Jul 23

As a Primary Teacher in the Kimberley I have utilised ARKive’s resources over several years as the content is engaging and relevant to the knowledge base of my students; 77% of whom are Aboriginal from many different language groups across the Kimberley; an area three times the size of the UK.

I thought I would share a couple of examples of how I have used ARKive education resources and how they have worked for me and my students.

Keys and classification

Identification keys – sharks and raysWith the implementation of The Australian Curriculum I have found ARKive’s classification resources specifically meet the Year 7 Biological Science content descriptor ACSSU111 which states “There are differences within and between groups of organisms; classification helps organise this diversity” (ACARA).

My students particularly enjoy the ‘Sharks and Rays Identification’ activities as our community is located on the edge of a crocodile infested tidal mangrove habitat and most students engage in recreational fishing and hunting activities. Students of all abilities are able to navigate the identification keys easily and the accompanying presentations on shark and ray identification and classification resources make the lesson preparation seamless. The other activities provided engage students over a series of lessons and I normally conclude the unit by getting my students out of the classroom with a visit to a Munkayarra Wetland. During the visit students use an identification key similar to the ARKive keys to identify macro invertebrates they collected.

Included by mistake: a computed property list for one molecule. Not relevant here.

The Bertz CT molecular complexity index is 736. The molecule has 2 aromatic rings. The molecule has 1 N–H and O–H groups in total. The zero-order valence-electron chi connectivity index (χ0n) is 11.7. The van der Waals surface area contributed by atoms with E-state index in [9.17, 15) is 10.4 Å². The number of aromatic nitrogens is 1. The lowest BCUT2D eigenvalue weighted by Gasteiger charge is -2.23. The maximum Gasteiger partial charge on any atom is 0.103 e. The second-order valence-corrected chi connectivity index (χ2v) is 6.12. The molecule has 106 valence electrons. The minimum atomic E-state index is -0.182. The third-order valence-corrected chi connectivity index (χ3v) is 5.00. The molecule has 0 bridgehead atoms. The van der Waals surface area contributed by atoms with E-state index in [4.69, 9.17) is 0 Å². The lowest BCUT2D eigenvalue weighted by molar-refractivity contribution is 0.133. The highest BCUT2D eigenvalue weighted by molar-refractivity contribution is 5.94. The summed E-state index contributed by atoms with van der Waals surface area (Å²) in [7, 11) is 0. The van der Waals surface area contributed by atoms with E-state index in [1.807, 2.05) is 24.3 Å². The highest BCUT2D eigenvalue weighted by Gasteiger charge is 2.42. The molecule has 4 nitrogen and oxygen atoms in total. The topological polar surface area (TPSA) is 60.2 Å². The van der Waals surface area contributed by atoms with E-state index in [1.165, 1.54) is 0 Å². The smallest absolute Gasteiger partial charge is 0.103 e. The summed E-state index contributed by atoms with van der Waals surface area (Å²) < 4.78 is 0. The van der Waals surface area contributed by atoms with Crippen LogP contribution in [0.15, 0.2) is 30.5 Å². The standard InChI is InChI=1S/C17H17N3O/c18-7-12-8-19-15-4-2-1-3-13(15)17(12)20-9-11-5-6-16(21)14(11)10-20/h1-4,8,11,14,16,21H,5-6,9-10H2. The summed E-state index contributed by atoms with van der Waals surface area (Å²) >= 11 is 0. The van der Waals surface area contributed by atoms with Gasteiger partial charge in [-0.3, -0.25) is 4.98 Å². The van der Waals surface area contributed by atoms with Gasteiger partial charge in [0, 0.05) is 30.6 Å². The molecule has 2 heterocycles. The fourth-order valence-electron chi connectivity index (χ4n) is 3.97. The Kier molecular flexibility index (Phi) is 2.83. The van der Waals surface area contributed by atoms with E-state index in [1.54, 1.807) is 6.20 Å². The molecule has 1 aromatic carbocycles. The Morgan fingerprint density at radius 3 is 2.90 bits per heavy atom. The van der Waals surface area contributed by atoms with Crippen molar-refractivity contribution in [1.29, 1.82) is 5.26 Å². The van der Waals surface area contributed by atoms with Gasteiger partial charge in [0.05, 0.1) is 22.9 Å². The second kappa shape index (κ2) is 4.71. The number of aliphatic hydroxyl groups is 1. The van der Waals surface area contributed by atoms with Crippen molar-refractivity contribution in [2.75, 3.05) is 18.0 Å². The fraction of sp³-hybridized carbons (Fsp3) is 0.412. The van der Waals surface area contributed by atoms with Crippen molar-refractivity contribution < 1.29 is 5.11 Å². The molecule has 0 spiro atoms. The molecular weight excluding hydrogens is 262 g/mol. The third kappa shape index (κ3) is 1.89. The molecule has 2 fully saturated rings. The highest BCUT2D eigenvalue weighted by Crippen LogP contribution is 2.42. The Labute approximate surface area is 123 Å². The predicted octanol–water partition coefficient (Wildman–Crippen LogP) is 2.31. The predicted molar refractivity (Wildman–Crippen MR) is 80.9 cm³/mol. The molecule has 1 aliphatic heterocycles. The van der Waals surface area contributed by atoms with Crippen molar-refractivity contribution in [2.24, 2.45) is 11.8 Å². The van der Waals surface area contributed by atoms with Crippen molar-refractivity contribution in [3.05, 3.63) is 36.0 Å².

Students using classification keys at Munkayarra Wetland © Barbara Sing

Students using classification keys at Munkayarra Wetlands

Human Impacts on the Environment

Human Impacts on the Environment education resourcesAlthough my students have some idea of the impact of plastic in the marine environment the ‘Human Impacts on the Environment’ resource was certainly an eye opener for many of them. The module explores the different ways humans can have negative impacts on the environment and endangered species. I recommend it highly as a resource for Sustainability, Science as a Human Endeavour and also Chemical Science.

Spreading the word

I easily keep up to date with new resources through the ARKive facebook page and share the resources with other teachers and environmental groups.

Thanks for providing a growing useable resource for teachers globally!

Barbara Sing Derby District High School (K-12), West Kimberley, Western Australia

  • Raja Ibrar Aajiz (July 23rd, 2013 at 5:56 pm):

    from where i can get classification key

  • lucie.muir (July 24th, 2013 at 1:09 pm):

    Hi Raja,

    You can get the keys from ARKive’s education resource pages. Please find the direct link to our sharks and ray resource here:

    Our Species Discovery resources also look at the use of keys for identifying frogs and toads. You can find this here:

  • Anne (January 28th, 2014 at 11:13 pm):

    Hello Barbara,

    I really enjoyed reading this guest blog from you.

    Although the post was about classification resources, I do want to add a comment about your approach to teaching.

    You are absolutely right to make science relevant to your students. When this is done the student is more likely to engage in it and carry the information with them for the rest of the lives.

    I speak from experience: I was taught science by an amazing teacher that took us out of the classroom and engaged all of us in the process. I have fond memories of it. Then I moved to the city, and had a science teacher dictate science to me in such a way that was demeaning and overly political.

    I lost interest in science as a result and have never thought of it again. Reading your post reminds me of my old country teacher…

    Thank you.